By the 1860s, Mistahimaskwa had become a headman and then chief of a small Cree band, made up largely of his extended family. His early interaction with Euro-Canadian traders and missionaries confirmed that he had an “independent spirit”. He always tried to work for his people’s best interests and did not like others telling him how his people should live. For instance, in 1873, he clashed with Gabriel Dumont, the Métis leader, over how the summer bison hunt should be conducted. On another occasion, in 1875, prior to the signing of Treaty 6 among the Cree, Saulteaux and Nakota, Mistahimaskwa declared that the proposed treaty was not good for First Nations:

When we set a fox-trap we scatter pieces of meat all round, but when the fox gets into the trap we knock him on the head; we want no bait; let your chiefs come like men and talk to us.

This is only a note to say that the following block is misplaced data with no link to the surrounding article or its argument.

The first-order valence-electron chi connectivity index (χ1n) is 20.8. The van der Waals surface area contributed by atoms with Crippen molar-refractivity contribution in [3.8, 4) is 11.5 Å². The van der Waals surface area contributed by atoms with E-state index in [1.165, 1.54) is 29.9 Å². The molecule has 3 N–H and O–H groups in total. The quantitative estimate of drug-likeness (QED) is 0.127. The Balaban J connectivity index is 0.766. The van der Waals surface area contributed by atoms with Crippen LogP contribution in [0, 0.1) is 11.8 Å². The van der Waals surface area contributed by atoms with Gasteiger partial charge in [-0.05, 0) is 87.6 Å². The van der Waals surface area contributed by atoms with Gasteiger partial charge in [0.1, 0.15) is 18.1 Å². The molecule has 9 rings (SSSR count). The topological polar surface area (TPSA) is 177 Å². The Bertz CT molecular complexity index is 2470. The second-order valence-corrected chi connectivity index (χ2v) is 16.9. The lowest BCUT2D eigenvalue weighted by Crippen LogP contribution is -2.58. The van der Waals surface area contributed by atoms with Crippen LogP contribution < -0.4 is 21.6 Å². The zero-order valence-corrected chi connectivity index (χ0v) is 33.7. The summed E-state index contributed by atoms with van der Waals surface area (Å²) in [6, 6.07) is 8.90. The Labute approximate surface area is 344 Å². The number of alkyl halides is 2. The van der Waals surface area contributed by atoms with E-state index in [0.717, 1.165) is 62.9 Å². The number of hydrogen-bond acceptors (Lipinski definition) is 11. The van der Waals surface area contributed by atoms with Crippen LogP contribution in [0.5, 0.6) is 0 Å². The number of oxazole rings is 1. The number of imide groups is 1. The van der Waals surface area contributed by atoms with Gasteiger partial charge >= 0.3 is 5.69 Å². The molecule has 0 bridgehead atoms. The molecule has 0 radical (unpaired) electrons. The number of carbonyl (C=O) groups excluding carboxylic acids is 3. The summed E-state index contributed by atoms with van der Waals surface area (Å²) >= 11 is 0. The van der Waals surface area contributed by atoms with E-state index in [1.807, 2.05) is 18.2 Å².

This speech only reconfirmed to Euro-Canadian government officials that Mistahimaskwa was a troublemaker. The government wanted all the First Nations to sign treaties, in large part because they wanted to control their movement, and then assimilate them before the Prairies became flooded with non-Aboriginal farmers. Mistahimaskwa felt that having First Nations people spread-out on reserves throughout the region would lead to the decimation of First Nations culture. He therefore advocated for a large Cree reserve to preserve their culture and improve their chances to make a livelihood.